Needles Field Office


Typical camp site in the Mojave Desert.  BLM Photo

Please review California Desert District Supplemental rules 

The beauty and isolation of The Mojave Desert is immense and can only be truly experienced by camping. Mojave Desert camp sites vary greatly in amenities. Some are rustic and remote, with bumpy two-track roads leading to sites consisting of nothing more than a partially-cleared patch of ground with a stone-circled fire pit. Others may be located, just off paved access roads with charcoal grills picnic tables and vault toilets.   Whichever you choose the key is to be prepared. Bring what you will need, as a trip to buy forgotten supplies can be long.

Please practice Tread Lightly and pack out everything you brought to the site, including trash and waste. If others have failed to follow these desert rules of etiquette feel free to clean up after them as well. This will help insure the desert experience will remain unspoiled for you and others that follow.

 Primitive Camps:

Primitive camps offer a destination and points of interest.  Though not a "Camp Ground" they have tables and fire rings, and vault toilets at others. 

 Horse Thief Camp Primitive Site

Lost Arch Inn Primitive Site

Bonanza Spring

 Printable Camping Brochure

Dispersed Recreation Camping:

Camping on public lands away from developed recreation facilities is referred to as "dispersed camping". Most  public lands in California are open to dispersed camping, as long as such use does not conflict with other authorized uses or occurs in areas posted "closed to camping," or in some way adversely affects wildlife species or natural resources.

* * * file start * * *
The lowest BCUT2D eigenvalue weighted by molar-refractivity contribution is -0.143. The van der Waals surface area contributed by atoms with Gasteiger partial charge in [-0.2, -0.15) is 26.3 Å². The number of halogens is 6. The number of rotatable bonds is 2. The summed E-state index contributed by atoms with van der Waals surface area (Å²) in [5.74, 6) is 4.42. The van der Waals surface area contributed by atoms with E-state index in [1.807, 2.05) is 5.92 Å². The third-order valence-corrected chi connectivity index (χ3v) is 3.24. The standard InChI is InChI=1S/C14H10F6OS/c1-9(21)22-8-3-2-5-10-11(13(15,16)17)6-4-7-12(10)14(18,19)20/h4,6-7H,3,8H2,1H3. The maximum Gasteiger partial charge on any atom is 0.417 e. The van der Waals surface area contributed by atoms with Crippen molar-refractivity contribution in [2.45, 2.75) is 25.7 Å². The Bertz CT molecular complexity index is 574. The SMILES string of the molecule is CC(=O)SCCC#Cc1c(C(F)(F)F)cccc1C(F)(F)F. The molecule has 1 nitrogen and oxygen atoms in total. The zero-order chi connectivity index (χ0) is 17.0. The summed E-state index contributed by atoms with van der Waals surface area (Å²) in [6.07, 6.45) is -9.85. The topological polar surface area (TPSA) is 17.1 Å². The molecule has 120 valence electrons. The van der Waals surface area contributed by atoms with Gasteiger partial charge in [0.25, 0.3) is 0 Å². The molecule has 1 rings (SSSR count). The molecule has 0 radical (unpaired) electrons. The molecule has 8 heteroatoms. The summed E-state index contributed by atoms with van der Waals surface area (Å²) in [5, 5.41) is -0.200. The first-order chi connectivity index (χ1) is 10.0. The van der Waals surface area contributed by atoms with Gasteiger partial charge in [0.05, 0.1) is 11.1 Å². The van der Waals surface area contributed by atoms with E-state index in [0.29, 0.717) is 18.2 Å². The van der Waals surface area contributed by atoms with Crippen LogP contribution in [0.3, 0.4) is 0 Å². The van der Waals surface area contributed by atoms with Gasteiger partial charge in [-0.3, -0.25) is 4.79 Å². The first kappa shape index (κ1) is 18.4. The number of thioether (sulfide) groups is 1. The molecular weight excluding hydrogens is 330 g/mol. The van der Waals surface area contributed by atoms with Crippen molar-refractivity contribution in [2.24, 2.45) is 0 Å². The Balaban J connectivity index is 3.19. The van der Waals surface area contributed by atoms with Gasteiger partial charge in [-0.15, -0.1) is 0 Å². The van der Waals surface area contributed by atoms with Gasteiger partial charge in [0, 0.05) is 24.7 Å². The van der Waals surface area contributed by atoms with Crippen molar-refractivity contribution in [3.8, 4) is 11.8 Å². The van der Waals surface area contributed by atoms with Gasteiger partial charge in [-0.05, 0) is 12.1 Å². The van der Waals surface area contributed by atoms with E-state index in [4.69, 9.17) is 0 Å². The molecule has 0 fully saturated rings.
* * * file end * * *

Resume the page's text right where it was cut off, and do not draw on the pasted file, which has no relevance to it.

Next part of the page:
Camping or engaging in any other recreational activity with in 200 yards of a wildlife watering source for a period of more than thirty (30) minutes is prohibited. Water is a very precious resource in the desert save it for wildlife!

Dispersed camping is allowed on public lands in California for a period not to exceed 14 days within any period of 28 consecutive days. The 28 day period begins when a camper initially occupies a specific location on public lands. The 14 day limit may be reached either through a number of separate visits or through 14 days of continuous overnight occupation during the 28 day period. After the 14th day of occupation, the camper must move outside of a 25 mile radius of the previous location until the 29th day since the initial occupation. The purpose of this special rule is to prevent damage to sensitive resources caused by continual use of any particular areas. In addition, campers must no leave any personal property unattended for more than 10 days.

To further protect your public lands, campers must not dispose of any refuse, hazardous materials, sewage, or gray water, in any manner pollute the surrounding area. PACK IT OUT.

Please enjoy camping on public lands, but please take care of those lands like they were your own --- because they are!

Safety on the Public Lands


Bureau of Land Management
Needles Field Office
1303 S Highway 95
Needles, CA 92363
Phone: (760) 326-7000
Fax: (760) 326-7099
Office Hours: 7:30 a.m. - 4:00 p.m., M-F
Contact us by Email